He sees you when you’re sleeping.
He knows when you’re awake.
No, he’s not Santa. He’s a member of a covert, international team of spies dedicated to exposing bad behavior—all too often, its own.
What began as a simple mandate to observe, from a vantage point specified as “on the shelf”, has expanded to include virtually every room in a house, with no due process of law, and few restrictions. In an era of increased concerns over privacy, we, the people, have invited these foreign spies into our homes, and plied them with candy, cookies and milk.
The Elf on the Shelf project was launched in 2005, and like selfies, food trucks, and skinny jeans, it’s doubtful that anyone anticipated how widespread it would one day become. More than 10 million “scout elves” are currently on assignment around the world. Some families say the elves enhance the process of waiting for Christmas; others disagree vehemently, but concede that if you find the presence of pint-sized people eavesdropping and performing mischief amusing, you should feel confident you were meant to be a parent.
The Elf on the Shelf agency, which answers to the North Pole, has countered criticism in recent years by embracing diversity. Christopher Cringle, spokesman for North Pole Enterprises, pointed to successful efforts to expand the roster of elves to include not just cute, blue-eyed, fair-skinned little people, but adorable brown-eyed elves as well.
If shadow companies and a late, but concerted effort to better reflect the population at large sound a lot like the U.S. government, even more striking are reports (and photographs) of wild behavior, reminiscent of the notorious bacchanals attended by members of the U.S. Secret Service. When asked about these similarities, Cringle commented only that, “There is a strict rule prohibiting human-elf contact.” Provocative pictures, readily available on the internet, indicate that there are no such rules regarding contact with Barbie or alcohol.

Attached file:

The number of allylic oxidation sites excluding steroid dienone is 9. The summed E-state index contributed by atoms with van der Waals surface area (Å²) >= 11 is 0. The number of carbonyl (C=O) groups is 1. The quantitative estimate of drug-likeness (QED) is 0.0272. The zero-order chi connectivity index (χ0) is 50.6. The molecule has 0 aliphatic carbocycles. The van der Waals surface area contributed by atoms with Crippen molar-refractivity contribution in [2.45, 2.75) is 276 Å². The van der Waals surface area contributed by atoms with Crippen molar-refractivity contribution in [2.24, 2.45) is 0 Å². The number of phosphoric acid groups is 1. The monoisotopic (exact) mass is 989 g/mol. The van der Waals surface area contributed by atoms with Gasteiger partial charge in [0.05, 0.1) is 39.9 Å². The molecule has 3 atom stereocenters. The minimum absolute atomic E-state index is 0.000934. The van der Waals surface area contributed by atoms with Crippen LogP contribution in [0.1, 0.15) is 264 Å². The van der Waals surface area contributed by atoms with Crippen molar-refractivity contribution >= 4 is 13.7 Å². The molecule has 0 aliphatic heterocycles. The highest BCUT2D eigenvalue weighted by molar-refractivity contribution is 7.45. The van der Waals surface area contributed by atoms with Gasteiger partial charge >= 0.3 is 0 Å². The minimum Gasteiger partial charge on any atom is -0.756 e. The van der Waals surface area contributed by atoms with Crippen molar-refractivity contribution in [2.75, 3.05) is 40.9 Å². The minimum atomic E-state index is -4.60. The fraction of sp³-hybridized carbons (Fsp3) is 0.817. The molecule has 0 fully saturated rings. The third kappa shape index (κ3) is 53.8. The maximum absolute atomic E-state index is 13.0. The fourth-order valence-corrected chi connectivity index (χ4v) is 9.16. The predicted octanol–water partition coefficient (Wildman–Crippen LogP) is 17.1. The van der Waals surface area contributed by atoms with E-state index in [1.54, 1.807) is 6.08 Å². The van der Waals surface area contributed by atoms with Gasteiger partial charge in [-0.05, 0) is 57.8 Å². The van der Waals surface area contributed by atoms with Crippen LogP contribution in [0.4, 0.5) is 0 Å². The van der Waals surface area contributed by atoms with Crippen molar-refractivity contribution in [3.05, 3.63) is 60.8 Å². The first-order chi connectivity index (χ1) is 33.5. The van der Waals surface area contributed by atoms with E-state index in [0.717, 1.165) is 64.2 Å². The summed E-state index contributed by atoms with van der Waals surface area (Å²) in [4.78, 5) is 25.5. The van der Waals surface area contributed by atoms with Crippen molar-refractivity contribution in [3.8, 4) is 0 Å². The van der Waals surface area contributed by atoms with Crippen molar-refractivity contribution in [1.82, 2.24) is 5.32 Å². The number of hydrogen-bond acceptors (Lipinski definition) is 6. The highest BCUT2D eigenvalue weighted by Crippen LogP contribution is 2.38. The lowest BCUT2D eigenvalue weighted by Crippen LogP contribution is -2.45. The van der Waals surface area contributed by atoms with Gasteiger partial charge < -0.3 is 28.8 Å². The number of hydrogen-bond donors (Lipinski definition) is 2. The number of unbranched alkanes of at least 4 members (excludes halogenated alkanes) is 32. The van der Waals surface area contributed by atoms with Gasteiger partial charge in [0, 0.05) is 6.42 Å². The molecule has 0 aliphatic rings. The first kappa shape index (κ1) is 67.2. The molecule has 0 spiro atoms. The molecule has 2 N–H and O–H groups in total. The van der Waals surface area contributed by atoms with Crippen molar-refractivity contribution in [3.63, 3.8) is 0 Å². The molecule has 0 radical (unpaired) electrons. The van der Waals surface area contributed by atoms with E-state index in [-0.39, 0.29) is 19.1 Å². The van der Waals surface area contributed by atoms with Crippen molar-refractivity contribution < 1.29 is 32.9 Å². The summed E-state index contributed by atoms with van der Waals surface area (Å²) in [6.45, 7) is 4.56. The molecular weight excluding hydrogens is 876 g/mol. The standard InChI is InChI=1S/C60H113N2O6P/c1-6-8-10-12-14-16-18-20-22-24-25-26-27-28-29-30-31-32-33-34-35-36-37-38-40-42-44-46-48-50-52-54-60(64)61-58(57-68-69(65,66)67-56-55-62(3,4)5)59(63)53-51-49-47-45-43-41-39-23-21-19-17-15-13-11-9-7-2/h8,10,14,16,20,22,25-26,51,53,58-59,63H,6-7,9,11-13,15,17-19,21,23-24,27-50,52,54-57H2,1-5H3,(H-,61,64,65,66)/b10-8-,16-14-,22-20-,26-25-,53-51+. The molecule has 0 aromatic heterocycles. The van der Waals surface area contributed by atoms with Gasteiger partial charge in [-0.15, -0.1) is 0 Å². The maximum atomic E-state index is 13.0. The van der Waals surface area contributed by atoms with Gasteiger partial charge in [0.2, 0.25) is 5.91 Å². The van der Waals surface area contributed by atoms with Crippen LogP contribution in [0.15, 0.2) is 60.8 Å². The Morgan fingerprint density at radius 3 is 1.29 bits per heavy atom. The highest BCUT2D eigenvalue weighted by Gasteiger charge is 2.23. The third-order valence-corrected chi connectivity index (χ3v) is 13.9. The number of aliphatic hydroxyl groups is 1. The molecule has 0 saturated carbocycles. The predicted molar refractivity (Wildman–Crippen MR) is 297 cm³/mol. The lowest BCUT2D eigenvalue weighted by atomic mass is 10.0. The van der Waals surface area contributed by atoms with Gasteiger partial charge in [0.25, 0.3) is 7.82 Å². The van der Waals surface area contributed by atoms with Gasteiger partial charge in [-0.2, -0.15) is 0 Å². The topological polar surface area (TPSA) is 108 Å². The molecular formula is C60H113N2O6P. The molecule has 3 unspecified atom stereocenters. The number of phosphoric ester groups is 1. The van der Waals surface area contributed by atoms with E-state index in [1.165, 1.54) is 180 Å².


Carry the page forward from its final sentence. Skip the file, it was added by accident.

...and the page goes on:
Despite Cringle’s claim of strictness, elves who have violated the taboo against human contact are not “put on the shelf,” i.e., retired from service. Rather, these elves, known by code names such as “Winky,” “Jingles,” and “Snowflake,” are often soon restored to their previous station—put back on the shelf to watch silently once more.
Immobilized upon contact with human skin, the elves can be resuscitated through a bizarre ritual—cinnamon, as well as red and green glitter, has been claimed to successfully restore their ability to move and hide. But other fallen elves in search of “magic” have been sighted, sprawled unconscious and surrounded by white powder (later claimed to be sugar) or a mysterious “magic dust”—two scenarios that vividly recall the late 1980s drug scene.
Once upon a time, the only ones spying for Santa in a household were a child’s parents, and the mere threat of a phone call to the big man was usually enough to discourage bad behavior. It’s not known whether Santa was dissatisfied with the thoroughness of the reports that resulted from this arrangement—no parents have admitted to a sub-par year of presents, which might have indicated a problem—but somewhere along the line, elves became the de facto holiday authority figures in the home.
The questions swirl around The Elf on the Shelf like snowflakes in a blizzard: is Santa Claus guilty of outsourcing his duties as a child watchdog? Or worse, has he completely shirked his responsibility as adjudicator of good and bad behavior by depending on unreliable informants? Are accusations of voyeurism unfounded?
This reporter’s advice is to exercise caution this holiday season. If you should find yourself in a toy store, encouraged by an unwitting child to adopt a scout elf into your home, simply place the elf back on the shelf and slowly step away. Or, if you must have an Elf on your Shelf, be sure to blindfold it.
Peter Dabbene’s home is currently occupied by two Elves on Shelves. His website is peterdabbene.com. His story “Relativity” can be read online and his latest book, The End of Spamming the Spammers (with Dieter P. Bieny) is available on Amazon.